“Heartbreaker” is a legendary track from Led Zeppelin’s 1969 sophomore album, Led Zeppelin II. Coming at the midpoint of the album, opening side two, “Heartbreaker” is known for its loose, raw feel and iconic lead guitar riff played by Jimmy Page.
It’s one of those songs that makes you want to pick up a guitar, even if you’ve never played before. Led Zeppelin have a lot of those, to be fair.
Lyrically, “Heartbreaker” deals with, well, heartbreak. Robert Plant sings about a failed relationship with a woman named Annie who may or may not be a prostitute. Regardless, she broke his heart with her carefree ways. Time has passed, he’s not over it, and she’s back in town.
During your countless play-throughs of “Heartbreaker” you may have noticed that the extended guitar solo that comes about halfway through the song has a different feel to it than the rest of the track. It almost sounds like it’s a different song, but then it goes back into that bold main riff before the final verse, and we’re able to catch our bearings again.
Jimmy Page revealed in a 1998 Guitar World interview that the reason for this is because the solo was actually recorded in a different studio than the rest of the song. According to Wikipedia, this is documented in Guitar World editor Brad Tolinski’s 2012 book Light and Shade: Conversations with Jimmy Page.
This solo is frequently cited as one of the greatest guitar solos of all time.
“Heartbreaker” Lyrics Meaning
Now that we’ve explored the track’s roots and standout solo, let’s delve into its lyrical intricacies.
“Heartbreaker” opens with that riff that we all know, heavy and boisterous, lasting nearly a full thirty seconds before Plant comes in to tell us about his plights in the first verse:
Hey fellas, have you heard the news?First verse to “Heartbreaker” by Led Zeppelin.
You know that Annie’s back in town
I won’t take long, just watch and see how the fellas lay their money down
Her style is new, but the face the same as it was so long ago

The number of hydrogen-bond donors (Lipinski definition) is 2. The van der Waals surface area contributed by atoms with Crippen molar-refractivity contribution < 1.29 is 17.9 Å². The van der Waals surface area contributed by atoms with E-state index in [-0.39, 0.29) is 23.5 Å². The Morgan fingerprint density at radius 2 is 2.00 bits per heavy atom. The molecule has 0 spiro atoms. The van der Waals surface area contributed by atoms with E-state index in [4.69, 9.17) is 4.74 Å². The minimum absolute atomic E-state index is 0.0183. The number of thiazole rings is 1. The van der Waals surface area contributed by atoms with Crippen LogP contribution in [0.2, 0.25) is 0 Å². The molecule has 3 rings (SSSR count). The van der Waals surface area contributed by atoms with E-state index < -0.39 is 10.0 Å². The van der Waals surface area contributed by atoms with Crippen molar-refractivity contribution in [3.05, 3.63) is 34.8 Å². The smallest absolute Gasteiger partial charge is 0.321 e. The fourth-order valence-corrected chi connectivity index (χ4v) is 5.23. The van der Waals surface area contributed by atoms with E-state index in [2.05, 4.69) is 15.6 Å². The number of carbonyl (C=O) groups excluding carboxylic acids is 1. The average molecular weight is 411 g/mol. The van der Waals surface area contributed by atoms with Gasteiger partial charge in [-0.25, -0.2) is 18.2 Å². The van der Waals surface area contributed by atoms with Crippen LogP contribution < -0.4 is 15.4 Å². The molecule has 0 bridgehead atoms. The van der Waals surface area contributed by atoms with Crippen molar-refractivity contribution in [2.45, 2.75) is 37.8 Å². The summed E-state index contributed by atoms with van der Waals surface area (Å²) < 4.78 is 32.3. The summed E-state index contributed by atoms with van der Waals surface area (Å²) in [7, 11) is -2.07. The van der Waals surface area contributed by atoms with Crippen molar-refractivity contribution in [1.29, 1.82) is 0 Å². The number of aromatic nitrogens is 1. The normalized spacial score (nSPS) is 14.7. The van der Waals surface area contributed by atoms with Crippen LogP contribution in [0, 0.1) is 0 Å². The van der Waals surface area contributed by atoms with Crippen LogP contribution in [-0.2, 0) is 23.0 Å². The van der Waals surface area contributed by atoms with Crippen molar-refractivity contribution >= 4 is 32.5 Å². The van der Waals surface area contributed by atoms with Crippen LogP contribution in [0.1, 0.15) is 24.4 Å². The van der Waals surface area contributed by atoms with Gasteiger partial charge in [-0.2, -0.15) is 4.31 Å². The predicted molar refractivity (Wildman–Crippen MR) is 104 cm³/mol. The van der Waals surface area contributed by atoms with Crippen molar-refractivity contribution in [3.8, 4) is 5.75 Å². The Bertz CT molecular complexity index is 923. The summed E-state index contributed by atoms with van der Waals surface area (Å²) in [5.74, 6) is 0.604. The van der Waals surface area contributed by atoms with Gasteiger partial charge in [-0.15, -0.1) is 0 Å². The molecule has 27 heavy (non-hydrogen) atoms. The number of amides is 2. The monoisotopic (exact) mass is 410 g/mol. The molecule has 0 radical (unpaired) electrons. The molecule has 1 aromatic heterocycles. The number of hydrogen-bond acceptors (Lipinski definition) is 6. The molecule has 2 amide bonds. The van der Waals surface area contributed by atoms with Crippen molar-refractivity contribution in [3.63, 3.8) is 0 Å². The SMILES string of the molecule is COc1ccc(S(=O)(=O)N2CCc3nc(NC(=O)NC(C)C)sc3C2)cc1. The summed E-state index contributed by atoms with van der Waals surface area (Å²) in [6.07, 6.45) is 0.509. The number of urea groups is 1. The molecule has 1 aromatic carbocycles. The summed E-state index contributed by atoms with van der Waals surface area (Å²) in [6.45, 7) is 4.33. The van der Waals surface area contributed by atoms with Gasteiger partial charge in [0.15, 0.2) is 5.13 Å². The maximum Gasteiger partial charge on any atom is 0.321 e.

But from her eyes, a different smile like that of one who knows
Plant spreads the word to all the other men that his old lover Annie is back in town. He says that it’s only a matter of time before men start spending all their money on her.
While it’s not explicitly stated, the way that Plant words this implies that she may be the type of woman to engage in monetary exchanges for sexual favors.
Plant notices that she looks different, with a new style, but her face hasn’t changed. He can see it in her eyes, as they have a mysterious all-knowing quality to them, as if they’re giving a malicious smile.
The second verse further explains Plant’s stance:
Well, it’s been ten years or maybe more since I first set eyes on youSecond verse to “Heartbreaker” by Led Zeppelin
The best years of my life gone by, here I am alone and blue
Some people cry and some people die by the wicked ways of love
But I’ll just keep on rollin’ along with the grace of the Lord above
It’s been at least a decade since Plant has last seen her, and he’s let his youth pass him by. Now, he’s still alone and sad, but he has accepted it as part of life — or so he says.
Plant notes that love brings people a lot of pain, but he trusts in God to help him keep moving forward. The feel is that he’s outwardly accepted the loss, but he’s all torn up inside. Especially now that he has to see her again.
Next, we have the bridge:
People talkin all around ’bout the way you left me flatBridge to “Heartbreaker” by Led Zeppelin.
I don’t care what the people say, I know where their jive is at
One thing I do have on my mind if you can clarify, please do
It’s the way you call me another guy’s name
When I try to make love to you, yeah
I try to make love but it ain’t no use
Give it to me
Here, Plant shares that people all over town are talking about their breakup. He doesn’t care, he says, he knows that they are disingenuous, but he does have some questions for her. This represents denial, and as we learn in the next lyric, this woman is not faithful to Robert Plant.
While they attempt intimacy, she says the name of another man. This takes Plant out of the moment, and he’s not able to perform. Her saying of another man’s name while in bed with Plant is a dead giveaway that he is not her only lover, no matter how much he wants to be.
The bridge breaks into Jimmy Page’s famous extended solo, followed by the final verse:
Mm, work so hard I couldn’t unwindThird verse to “Heartbreaker” by Led Zeppelin.
Get some money saved
Abuse my love a thousand times
However hard I tried
Heartbreaker, your time has come
Can’t take your evil way
Go away, heartbreaker
Plant is trying to move on and forget. He’s working so hard that he doesn’t have time or energy to unwind. He’s saved some money, and things on paper may be looking good.
She has taken his love for granted too many times, and he feels that he has given her enough chances. He tells her to take her evil business somewhere else, because he’s not going to have any more of it.
Whether Plant was successful in ridding himself of Annie, we may never know. We can always listen again, and again, to try and figure it out. Now’s a good a time as ever, I’d reckon.
Listen to “Heartbreaker” by Led Zeppelin below.